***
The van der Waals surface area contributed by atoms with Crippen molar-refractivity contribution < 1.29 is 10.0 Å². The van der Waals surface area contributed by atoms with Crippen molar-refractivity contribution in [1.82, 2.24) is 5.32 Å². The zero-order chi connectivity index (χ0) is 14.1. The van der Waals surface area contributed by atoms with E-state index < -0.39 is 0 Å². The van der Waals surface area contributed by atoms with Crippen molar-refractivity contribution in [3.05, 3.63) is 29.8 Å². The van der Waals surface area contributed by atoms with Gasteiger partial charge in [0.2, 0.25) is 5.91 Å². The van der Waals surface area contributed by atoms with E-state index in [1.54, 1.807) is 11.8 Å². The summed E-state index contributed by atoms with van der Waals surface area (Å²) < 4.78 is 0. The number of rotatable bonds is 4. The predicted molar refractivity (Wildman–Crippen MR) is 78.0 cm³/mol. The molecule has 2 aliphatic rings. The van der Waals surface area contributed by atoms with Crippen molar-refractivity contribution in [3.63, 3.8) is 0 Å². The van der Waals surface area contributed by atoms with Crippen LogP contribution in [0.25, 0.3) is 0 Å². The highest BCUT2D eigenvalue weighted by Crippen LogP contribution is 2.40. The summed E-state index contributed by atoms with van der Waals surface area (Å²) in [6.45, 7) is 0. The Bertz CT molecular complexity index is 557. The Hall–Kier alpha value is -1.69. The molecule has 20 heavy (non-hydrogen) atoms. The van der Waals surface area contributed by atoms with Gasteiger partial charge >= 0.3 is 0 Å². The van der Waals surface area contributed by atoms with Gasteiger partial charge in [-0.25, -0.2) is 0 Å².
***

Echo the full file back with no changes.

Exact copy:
The van der Waals surface area contributed by atoms with Crippen molar-refractivity contribution < 1.29 is 10.0 Å². The van der Waals surface area contributed by atoms with Crippen molar-refractivity contribution in [1.82, 2.24) is 5.32 Å². The zero-order chi connectivity index (χ0) is 14.1. The van der Waals surface area contributed by atoms with E-state index < -0.39 is 0 Å². The van der Waals surface area contributed by atoms with Crippen molar-refractivity contribution in [3.05, 3.63) is 29.8 Å². The van der Waals surface area contributed by atoms with Gasteiger partial charge in [0.2, 0.25) is 5.91 Å². The van der Waals surface area contributed by atoms with E-state index in [1.54, 1.807) is 11.8 Å². The summed E-state index contributed by atoms with van der Waals surface area (Å²) < 4.78 is 0. The number of rotatable bonds is 4. The predicted molar refractivity (Wildman–Crippen MR) is 78.0 cm³/mol. The molecule has 2 aliphatic rings. The van der Waals surface area contributed by atoms with Crippen molar-refractivity contribution in [3.63, 3.8) is 0 Å². The van der Waals surface area contributed by atoms with Crippen LogP contribution in [0.25, 0.3) is 0 Å². The highest BCUT2D eigenvalue weighted by Crippen LogP contribution is 2.40. The summed E-state index contributed by atoms with van der Waals surface area (Å²) in [6.45, 7) is 0. The Bertz CT molecular complexity index is 557. The Hall–Kier alpha value is -1.69. The molecule has 20 heavy (non-hydrogen) atoms. The van der Waals surface area contributed by atoms with Gasteiger partial charge >= 0.3 is 0 Å². The van der Waals surface area contributed by atoms with Gasteiger partial charge in [-0.25, -0.2) is 0 Å².